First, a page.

A leading matāpule of Lord Ma’afu claimed the mother of Late King Siaosi Tupou I, Lady Hoamofaleono, was about between three and four metres (10 – 11 feet) tall.
‘Atamai-He-Me’alahi claimed her royal grave was four feet wide.
He did not provide the details of how they measured the skeletons found and the size of the grave.
The claims were made after the Huelo ‘O Hāngai royal cemetery in Tokomololo was tangaki (exhumed) in May.
As Kaniva News reported last week, the exhumations were made on the order of King Tupou VI.
‘Atamai also claimed the town officer of Tokomololo became sick and partly incapable of movement days after he got down into Hoamofaleono’s tomb during the exhumation rituals.
‘Atamai claimed this had happened because the town officer didn’t have the traditional and cultural rights to get into the royal tomb.
He claimed the town officer was asked by Tākapu, the leader of Ha’a Tufunga, to dig up one of the remains of the escorts who were buried along with Hoamofaleono.
King Tupou I, who was also known as Taufa’āhau, was revered by Tongans after he announced the Emancipation Edict freeing all commoners from bondage to the chiefs in 1862 and the promulgation of the Constitution in 1875.
‘Atamai also claimed two matāpules from Vainī, one from Lord Ma’afu’s estates, died after they were given the heraldic names Tō E La’ā ‘o Tonga (Sun of Tonga is set) and Takavale ‘i Mo’unga (Wander about foolishly in the royal tomb.)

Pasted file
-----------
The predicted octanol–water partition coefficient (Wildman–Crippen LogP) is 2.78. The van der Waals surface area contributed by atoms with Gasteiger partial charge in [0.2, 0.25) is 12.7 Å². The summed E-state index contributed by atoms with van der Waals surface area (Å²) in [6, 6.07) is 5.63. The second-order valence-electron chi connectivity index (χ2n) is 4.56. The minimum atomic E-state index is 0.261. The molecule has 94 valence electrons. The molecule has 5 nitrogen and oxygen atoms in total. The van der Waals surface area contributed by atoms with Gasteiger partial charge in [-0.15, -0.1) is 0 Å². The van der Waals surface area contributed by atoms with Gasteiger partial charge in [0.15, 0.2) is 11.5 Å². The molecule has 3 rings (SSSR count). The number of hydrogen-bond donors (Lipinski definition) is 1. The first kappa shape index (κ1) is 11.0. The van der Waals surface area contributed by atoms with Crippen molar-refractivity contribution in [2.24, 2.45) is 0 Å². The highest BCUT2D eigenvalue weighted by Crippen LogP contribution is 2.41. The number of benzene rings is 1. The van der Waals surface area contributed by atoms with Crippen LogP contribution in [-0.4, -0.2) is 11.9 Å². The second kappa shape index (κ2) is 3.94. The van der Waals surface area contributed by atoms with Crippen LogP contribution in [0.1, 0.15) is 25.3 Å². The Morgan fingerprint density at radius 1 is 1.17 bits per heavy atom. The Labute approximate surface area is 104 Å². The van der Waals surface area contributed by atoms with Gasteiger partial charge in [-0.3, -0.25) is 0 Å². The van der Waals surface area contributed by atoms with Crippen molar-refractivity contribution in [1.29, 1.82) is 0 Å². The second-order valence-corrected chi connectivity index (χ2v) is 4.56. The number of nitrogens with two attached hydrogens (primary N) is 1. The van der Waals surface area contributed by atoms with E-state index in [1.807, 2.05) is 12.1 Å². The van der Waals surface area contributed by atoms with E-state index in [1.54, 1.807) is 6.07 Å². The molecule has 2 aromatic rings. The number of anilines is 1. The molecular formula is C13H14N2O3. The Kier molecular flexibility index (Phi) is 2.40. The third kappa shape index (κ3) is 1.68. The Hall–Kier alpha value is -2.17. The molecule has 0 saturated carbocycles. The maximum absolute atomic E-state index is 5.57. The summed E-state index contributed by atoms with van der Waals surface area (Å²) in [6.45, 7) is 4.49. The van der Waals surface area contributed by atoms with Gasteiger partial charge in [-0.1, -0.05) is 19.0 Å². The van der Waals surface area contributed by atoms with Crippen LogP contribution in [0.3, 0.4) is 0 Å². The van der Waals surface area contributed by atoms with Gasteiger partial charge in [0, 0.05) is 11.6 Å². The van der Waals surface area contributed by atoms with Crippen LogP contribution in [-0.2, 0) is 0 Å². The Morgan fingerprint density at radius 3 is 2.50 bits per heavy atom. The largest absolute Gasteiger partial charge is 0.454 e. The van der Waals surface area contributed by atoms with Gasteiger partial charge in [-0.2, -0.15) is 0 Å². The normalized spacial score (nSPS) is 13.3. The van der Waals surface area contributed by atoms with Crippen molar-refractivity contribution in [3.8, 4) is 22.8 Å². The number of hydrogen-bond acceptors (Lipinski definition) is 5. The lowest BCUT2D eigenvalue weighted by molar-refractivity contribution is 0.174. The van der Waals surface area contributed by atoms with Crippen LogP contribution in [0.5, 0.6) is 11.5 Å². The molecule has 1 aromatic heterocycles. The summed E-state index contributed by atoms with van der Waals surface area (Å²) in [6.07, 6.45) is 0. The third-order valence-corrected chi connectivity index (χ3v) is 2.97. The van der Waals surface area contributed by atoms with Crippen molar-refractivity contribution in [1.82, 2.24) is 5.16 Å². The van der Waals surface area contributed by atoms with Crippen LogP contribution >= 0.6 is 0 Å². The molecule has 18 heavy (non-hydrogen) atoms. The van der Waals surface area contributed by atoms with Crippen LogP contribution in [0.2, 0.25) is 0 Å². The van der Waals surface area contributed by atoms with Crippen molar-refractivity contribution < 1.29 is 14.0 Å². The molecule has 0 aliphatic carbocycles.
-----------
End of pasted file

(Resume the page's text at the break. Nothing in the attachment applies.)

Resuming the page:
After they died another person was appointed, but he refused to accept the position after he claimed he had a dream in which he saw people trample and crushed him. He was then reappointed to the name Fatongia ‘I Lo’āmanu.
The ownership of the name Takavale ‘I Mo’unga was Late Princess Tāone, the wife of Lord Ma’afu.
‘Atamai claimed that if anything sinister happened to the royal family, a lake in Tokomololo known as Tu’ilokomana which literally means Tu’i for king, loko or loka for rough seas and mana for thunder, would react by rumbling and causing big waves.
The fragrant flower plants Heilala grown by the lake gave the name Heilala ‘O Tu’ilokomana.
The name Tokomololo came from Toka-Moe-Lolo after Hoamofaleono swam and bathed in a lake in the town. The oil from her candle-nut soap appeared while the candle-nut she used floated on top of the water, hence the name Toka-Moe-Lolo.
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